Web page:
Lucrèce Borgia in Toulouse

This famed murderess worked her magic on Toulouse’s Théâtre du Capitole stage, six dead including her beloved long lost son. It was Victor Hugo’s carefully crafted 1833 thriller recrafted by Italian librettist Felice Romano that became Donizetti’s fragile Lucrezia Borgia.

Amanda Majeski makes a stunning debut at Covent Garden in Richard Jones's new production of Kát’a Kabanová

How important is ‘context’, in opera? Or, ‘symbol’? How does one balance the realism of a broad social milieu with the expressionistic intensity of an individual’s psychological torment and fracture?

Returning to heaven: The Cardinall's Musick at Wigmore Hall

The Cardinall’s Musick invited us for a second time to join them in ‘the company of heaven’ at Wigmore Hall, in a recital that was framed by musical devotions to St Mary Magdalene and the Virgin Mary.

Diana Damrau’s Richard Strauss Residency at the Barbican: The first two concerts

Listening to these two concerts - largely devoted to the music of Richard Strauss, and given by the soprano Diana Damrau, and the superlative Bavarian Radio Symphony Orchestra in the second - I was reminded of Wilhelm Furtwängler’s observation that German music would be unthinkable without him.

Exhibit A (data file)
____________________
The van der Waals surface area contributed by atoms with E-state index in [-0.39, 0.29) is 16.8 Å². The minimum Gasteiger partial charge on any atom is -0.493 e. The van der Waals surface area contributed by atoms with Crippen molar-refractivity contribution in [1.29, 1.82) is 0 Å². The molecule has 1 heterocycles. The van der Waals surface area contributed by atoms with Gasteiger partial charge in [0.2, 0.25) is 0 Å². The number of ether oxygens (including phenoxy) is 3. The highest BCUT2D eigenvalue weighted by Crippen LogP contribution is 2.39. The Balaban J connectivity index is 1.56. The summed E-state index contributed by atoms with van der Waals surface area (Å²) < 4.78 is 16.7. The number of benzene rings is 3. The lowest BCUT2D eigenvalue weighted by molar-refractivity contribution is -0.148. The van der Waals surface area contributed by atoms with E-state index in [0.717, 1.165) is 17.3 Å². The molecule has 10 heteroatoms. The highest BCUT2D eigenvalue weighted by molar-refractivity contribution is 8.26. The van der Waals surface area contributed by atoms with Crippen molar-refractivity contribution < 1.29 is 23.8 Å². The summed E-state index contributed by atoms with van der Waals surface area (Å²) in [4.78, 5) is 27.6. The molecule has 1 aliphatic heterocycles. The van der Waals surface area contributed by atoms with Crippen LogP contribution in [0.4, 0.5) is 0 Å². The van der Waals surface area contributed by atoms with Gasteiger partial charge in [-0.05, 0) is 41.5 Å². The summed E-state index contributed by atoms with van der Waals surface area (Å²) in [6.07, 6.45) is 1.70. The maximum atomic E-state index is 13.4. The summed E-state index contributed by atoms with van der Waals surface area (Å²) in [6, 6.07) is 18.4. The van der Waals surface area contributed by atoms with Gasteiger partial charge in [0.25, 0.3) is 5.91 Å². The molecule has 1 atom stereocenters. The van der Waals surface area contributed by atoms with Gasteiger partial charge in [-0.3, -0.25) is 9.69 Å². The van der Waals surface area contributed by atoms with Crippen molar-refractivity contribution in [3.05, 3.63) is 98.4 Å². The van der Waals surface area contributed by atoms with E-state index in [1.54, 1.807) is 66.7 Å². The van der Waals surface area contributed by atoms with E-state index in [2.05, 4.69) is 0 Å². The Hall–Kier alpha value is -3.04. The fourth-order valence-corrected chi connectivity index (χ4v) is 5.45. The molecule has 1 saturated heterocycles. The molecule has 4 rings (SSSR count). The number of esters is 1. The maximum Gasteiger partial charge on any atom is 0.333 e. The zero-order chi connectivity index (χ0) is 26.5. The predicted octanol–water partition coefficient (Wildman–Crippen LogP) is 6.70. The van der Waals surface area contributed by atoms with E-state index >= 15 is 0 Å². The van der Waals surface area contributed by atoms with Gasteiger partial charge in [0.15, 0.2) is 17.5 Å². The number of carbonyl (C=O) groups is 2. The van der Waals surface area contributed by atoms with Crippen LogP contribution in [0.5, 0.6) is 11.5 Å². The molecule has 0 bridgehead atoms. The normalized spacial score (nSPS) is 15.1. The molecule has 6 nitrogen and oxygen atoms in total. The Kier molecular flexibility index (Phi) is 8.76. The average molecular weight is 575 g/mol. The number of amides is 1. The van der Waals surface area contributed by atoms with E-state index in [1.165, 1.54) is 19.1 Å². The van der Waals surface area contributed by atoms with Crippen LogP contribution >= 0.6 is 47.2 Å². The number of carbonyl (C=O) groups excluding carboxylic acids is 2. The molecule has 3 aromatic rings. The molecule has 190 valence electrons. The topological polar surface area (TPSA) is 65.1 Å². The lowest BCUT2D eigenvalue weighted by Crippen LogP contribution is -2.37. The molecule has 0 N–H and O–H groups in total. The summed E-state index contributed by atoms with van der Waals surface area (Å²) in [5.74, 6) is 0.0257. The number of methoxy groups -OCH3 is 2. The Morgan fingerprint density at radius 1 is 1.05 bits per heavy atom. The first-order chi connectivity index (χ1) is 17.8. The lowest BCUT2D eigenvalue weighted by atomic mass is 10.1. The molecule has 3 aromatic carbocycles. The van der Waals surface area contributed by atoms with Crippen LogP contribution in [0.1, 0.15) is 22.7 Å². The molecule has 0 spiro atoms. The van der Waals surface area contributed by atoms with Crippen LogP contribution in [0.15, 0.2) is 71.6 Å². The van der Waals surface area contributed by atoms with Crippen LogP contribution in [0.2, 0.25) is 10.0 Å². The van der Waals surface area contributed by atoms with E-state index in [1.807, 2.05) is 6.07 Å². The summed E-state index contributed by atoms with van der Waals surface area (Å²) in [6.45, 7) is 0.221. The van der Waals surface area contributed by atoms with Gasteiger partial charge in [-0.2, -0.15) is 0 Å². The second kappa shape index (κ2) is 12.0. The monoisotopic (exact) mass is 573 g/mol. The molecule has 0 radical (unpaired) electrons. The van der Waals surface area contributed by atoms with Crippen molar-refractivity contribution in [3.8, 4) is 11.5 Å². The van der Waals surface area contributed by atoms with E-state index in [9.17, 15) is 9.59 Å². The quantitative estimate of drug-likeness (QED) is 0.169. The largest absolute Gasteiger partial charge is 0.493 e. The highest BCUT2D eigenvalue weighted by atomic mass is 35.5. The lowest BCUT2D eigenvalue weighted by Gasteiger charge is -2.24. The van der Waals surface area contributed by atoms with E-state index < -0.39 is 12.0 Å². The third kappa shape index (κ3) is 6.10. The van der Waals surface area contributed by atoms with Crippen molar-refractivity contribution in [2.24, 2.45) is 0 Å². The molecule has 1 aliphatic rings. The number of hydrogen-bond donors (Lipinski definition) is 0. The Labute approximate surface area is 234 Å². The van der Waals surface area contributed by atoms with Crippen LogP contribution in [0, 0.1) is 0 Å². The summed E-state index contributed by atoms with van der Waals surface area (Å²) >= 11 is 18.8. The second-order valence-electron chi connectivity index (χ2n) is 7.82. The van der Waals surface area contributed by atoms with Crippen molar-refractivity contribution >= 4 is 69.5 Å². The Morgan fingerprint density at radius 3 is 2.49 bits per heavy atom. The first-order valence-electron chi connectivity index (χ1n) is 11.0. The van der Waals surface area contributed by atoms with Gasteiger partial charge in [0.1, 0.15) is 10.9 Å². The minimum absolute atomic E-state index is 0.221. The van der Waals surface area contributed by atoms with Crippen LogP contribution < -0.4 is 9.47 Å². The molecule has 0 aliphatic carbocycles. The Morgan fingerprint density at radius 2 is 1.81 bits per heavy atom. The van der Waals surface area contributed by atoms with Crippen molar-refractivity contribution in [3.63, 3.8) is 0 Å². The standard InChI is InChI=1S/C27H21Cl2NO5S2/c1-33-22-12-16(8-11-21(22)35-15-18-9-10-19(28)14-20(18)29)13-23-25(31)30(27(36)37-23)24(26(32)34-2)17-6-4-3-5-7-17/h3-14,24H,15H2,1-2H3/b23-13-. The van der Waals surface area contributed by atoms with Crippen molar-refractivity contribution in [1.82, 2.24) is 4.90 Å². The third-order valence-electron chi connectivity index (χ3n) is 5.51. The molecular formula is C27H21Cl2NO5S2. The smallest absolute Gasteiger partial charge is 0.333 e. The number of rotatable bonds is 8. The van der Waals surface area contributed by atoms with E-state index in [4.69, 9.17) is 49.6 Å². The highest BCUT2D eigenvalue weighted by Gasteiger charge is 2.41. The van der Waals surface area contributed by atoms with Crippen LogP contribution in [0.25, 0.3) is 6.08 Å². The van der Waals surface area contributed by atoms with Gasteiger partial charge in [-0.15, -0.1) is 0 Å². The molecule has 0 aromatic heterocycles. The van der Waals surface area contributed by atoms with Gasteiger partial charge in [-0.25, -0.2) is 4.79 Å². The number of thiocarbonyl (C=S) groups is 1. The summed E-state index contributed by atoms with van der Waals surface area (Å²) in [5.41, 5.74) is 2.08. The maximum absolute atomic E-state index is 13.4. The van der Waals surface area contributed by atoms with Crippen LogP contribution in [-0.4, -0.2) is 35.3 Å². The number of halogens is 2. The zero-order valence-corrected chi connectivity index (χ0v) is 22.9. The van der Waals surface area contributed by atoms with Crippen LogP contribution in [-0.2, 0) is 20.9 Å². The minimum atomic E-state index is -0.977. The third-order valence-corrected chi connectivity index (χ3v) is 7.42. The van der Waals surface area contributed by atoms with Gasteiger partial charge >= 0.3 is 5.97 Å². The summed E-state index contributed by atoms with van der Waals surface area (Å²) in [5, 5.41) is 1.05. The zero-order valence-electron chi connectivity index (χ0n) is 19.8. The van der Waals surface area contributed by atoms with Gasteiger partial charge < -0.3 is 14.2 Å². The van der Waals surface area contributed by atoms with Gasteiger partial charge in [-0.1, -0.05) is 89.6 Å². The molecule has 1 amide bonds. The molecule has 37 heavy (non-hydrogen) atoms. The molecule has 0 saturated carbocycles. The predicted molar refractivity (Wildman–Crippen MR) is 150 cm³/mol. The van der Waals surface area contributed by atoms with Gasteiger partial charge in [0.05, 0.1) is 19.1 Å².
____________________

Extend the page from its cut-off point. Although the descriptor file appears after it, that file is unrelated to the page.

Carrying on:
De la Maison des Morts in Lyon

The obsessive Russian Dostoevsky’s novel cruelly objectified into music by Czech composer Leos Janacek brutalized into action by Polish director Krzysztof Warlikowski beatified by Argentine conductor Alejo Pérez.

La Nuova Musica perform Handel's Alcina at St John's Smith Square

There was a full house at St John’s Smith Square for La Nuova Musica’s presentation of Handel’s Alcina.

Ermonela Jaho is an emotively powerful Violetta in ROH's La traviata

Perhaps it was the ‘Blue Monday’ effect, but the first Act of this revival of Richard Eyre’s 1994 production of La Traviata seemed strangely ‘consumptive’, its energy dissipating, its ‘breathing’ rather laboured.

Vivaldi scores intriguing but uneven Dangerous Liaisons in The Hague